The Legend of Dragon Slayers is one of the three or four most obscure Falcom albums out there (Sound Fantasy Romancia and All Over Xanadu are two others that come to mind). Released under Polystar (as they didn’t start printing with King Records until ’89, I believe), music composed by the “Falcom Music Staff” rather than “Sound Team JDK,” and featuring music from obscure Falcom games such as Romancia and Dragon Slayer IV, this album has plenty of tunes that even the veteran Falcom fan may not recall hearing arrangements of.
The CD starts with a literal prologue – some guy, speaking in English, telling of the legend of the Dragon Slayer sword, and how it has brought miracles and curses to the land, etc…this album was made to tie the different games of the “Dragon Slayer” series together (unbeknownst to some of you, the “Dragon Slayer” series includes Dragon Slayer, Sorcerian, Legend of Heroes, Xanadu, Legend of Xanadu, Romancia, and probably something else I’m forgetting). After the speaker finshes, the ambient synth cuts right into a full-blast song (you can hear this in the sample).
Most of the music, if not all, is synthesized. Though, if it is all synth, there’s some pretty convincing synth in some of these tracks (a couple woodwinds…oboes, saxophones, etc, sound like the real thing). The variety of musical styles is what really makes this CD enjoyable. Although many times I run into sections of the album that I cannot stand, it will quickly change to something I like very much. There is plenty of synth rock, some ballads, synth orchestra, piano solo…any instrumental style that existed within the constraints of 80’s synth made it onto this album. Each track is a medley of songs from a specific game (Sorcerian dominates the album, but there’s other stuff). I’ve tried to pull out my favorite minute of music from each track (except the last track, which consists of a ballad and then another monologue – it really isn’t all that good). I had a really hard time deciding which tracks not to sample, since the standard is 5 tracks, but I chose six because of the obscurity of the album, and also because I liked moments from each of the other tracks.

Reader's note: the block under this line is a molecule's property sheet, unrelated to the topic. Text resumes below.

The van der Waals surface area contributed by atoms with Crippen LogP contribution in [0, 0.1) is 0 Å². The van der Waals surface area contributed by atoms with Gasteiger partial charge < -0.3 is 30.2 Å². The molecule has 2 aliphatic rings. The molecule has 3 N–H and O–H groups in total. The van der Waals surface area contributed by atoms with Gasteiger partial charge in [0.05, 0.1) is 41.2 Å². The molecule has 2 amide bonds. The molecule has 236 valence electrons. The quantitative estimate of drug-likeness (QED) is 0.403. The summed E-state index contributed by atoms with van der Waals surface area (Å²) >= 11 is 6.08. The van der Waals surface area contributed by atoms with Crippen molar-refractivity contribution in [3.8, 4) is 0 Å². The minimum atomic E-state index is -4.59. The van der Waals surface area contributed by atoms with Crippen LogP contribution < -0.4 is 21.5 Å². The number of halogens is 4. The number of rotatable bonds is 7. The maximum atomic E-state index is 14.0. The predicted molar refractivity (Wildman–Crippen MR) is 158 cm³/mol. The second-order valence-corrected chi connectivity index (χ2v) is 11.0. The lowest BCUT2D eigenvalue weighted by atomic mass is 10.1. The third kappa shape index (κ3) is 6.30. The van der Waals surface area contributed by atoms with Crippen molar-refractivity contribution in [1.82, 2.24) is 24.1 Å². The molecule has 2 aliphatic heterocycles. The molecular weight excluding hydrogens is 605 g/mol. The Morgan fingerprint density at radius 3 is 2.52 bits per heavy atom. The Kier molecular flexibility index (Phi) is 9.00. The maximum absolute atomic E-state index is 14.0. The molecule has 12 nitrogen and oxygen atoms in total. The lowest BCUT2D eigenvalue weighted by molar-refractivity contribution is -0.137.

Most of the tracks are upwards of seven minutes (though “Family Ties” is a mere 3 and a half). The longest track is “Whom the Gods Favor,” clocking in at 13 minutes, 42 seconds. However, most of this track has music the average Falcom gamer is accustomed to, so it wasn’t a big deal to me.
So, with all of these descriptions and the samples to help you out, what it comes down to is that you don’t really want to spend the time hunting down this album unless your life just won’t be complete without the all of the early and obscure Falcom music in your possession. The arrangements are decent, the compositions solid, but they certainly are not the best Falcom has produced over the years. “The Prince of Adventures” has some of the most unfamiliar music known to VGMers, and it’s good music. But otherwise, I must say that even with these other tracks, you’re not missing out on TOO much.
I personally paid a pretty large sum for this album, and have seen the price range on Yahoo! Japan Auctions from $40 up to $150, and on eBay from $35 to $100. Keep an eye out on both of these sites if you plan on ever owning this album, and be sure to have plenty of money by your side just in case the bidding goes nuts.